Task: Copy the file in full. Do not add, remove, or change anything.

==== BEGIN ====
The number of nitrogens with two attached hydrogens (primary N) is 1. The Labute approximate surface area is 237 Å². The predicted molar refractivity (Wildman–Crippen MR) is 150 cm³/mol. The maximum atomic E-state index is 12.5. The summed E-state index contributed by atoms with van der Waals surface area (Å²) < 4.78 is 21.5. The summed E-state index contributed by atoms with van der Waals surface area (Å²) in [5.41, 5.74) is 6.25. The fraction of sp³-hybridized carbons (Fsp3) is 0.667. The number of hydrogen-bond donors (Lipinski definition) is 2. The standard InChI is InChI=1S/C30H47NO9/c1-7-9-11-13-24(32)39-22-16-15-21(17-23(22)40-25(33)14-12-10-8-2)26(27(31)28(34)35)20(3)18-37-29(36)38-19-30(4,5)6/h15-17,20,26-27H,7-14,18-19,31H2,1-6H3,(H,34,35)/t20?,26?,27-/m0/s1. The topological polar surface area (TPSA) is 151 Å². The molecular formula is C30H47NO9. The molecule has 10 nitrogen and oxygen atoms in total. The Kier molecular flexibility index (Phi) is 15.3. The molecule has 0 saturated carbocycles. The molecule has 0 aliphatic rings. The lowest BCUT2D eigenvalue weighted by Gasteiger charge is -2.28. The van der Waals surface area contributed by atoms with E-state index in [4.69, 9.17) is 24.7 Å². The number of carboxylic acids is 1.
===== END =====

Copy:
The number of nitrogens with two attached hydrogens (primary N) is 1. The Labute approximate surface area is 237 Å². The predicted molar refractivity (Wildman–Crippen MR) is 150 cm³/mol. The maximum atomic E-state index is 12.5. The summed E-state index contributed by atoms with van der Waals surface area (Å²) < 4.78 is 21.5. The summed E-state index contributed by atoms with van der Waals surface area (Å²) in [5.41, 5.74) is 6.25. The fraction of sp³-hybridized carbons (Fsp3) is 0.667. The number of hydrogen-bond donors (Lipinski definition) is 2. The standard InChI is InChI=1S/C30H47NO9/c1-7-9-11-13-24(32)39-22-16-15-21(17-23(22)40-25(33)14-12-10-8-2)26(27(31)28(34)35)20(3)18-37-29(36)38-19-30(4,5)6/h15-17,20,26-27H,7-14,18-19,31H2,1-6H3,(H,34,35)/t20?,26?,27-/m0/s1. The topological polar surface area (TPSA) is 151 Å². The molecular formula is C30H47NO9. The molecule has 10 nitrogen and oxygen atoms in total. The Kier molecular flexibility index (Phi) is 15.3. The molecule has 0 saturated carbocycles. The molecule has 0 aliphatic rings. The lowest BCUT2D eigenvalue weighted by Gasteiger charge is -2.28. The van der Waals surface area contributed by atoms with E-state index in [4.69, 9.17) is 24.7 Å². The number of carboxylic acids is 1.